May 2019 Edition Vol.11, Issue 5

The Politics of Step Therapy

By John McCleery

In first fail step therapy, a patient must literally fail first on an inexpensive drug before getting access to the first choice drug prescribed by their doctor. While first fail step therapy may not be a new concept— it’s commonly used by commercial insurance health plans—it is new to Medicare Advantage (MA) plans, which makes it rather controversial.

Many states have laws on the books to curb step therapy, but the politics of step therapy is that HHS is allowing MA plans to implement fail first step therapy in their utilization management to reduce their drug expense. The target of implementing step therapy in MA plans is Medicare Part B drugs that are administered under a physician’s supervision (i.e., chemotherapy injectables and biologics). The concern is that this could lead to access problems for patients with cancer from getting the right drug at the right time.

In a session at the 2019 Community Oncology Conference titled, “Step Therapy and Utilization Management: Medicine and Politics Converge,” Ted Okon, executive director, Community Oncology Alliance (COA) led a lively discussion with Lee Schwartzberg, executive director, West Cancer Clinic, Germantown, TN, on the practice of fail first step therapy and how it affects oncology decision making.

Dr. Schwartzberg specializes in the treatment of breast cancer, with a specific focus on new therapeutic approaches, targeted therapy, and supportive care.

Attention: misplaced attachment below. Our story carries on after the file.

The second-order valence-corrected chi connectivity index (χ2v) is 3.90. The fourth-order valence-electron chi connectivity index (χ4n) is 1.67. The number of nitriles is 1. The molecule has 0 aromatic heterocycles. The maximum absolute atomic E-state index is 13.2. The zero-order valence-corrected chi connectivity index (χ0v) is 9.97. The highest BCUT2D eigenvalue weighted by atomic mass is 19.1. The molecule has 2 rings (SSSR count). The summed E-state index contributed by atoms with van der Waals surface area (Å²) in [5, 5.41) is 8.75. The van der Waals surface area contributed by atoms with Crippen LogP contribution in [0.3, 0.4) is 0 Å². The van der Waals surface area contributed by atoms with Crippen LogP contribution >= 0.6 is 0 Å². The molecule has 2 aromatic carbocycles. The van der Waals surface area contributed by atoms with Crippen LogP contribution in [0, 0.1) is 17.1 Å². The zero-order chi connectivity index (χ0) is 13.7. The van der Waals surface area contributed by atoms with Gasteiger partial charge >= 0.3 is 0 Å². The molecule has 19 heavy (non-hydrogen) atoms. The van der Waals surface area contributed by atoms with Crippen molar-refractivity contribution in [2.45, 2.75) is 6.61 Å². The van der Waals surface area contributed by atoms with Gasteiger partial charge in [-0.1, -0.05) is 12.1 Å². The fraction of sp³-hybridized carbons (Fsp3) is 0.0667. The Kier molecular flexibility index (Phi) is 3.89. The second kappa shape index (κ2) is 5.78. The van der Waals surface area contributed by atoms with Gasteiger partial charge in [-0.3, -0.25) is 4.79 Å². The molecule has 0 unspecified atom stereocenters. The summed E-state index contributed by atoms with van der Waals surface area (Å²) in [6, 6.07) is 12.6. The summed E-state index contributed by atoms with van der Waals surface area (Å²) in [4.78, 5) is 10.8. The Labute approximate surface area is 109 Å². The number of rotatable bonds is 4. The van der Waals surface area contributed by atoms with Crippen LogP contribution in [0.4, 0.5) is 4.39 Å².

He explained that certain classes of drugs, “all expensive, of course,” are chosen to have a step therapy option. In some cases, they’re supportive care drugs, but in others they’re actual therapeutics. If the drugs that are chosen were equally effective, Dr. Schwartzberg might see step therapy as a reasonable approach, “but they’re often inferior,” he said. “And who among us wants to give an inferior drug to a patient and let them fail, especially to a cancer patient who may have limited time?”

Even if fail first step therapy makes sense in more chronic diseases, such as hypertension, in cancer, Dr. Schwartzberg said, “it makes no sense.” Giving the best drug upfront the first time gets the best results. “We’ve learned this with forty years of clinical trial evidence,” he said.

Many times, a prescriber often doesn’t know when a patient is going to be subject to a step therapy program. In the case of oral drugs, it happens at the pharmacy and the patient is in a panic about what to do.

Using the supportive care, monoclonal antibody drug, denosumab, Dr. Schwartzberg illustrated how arbitrary fail first step therapy is among five payers (Table 1).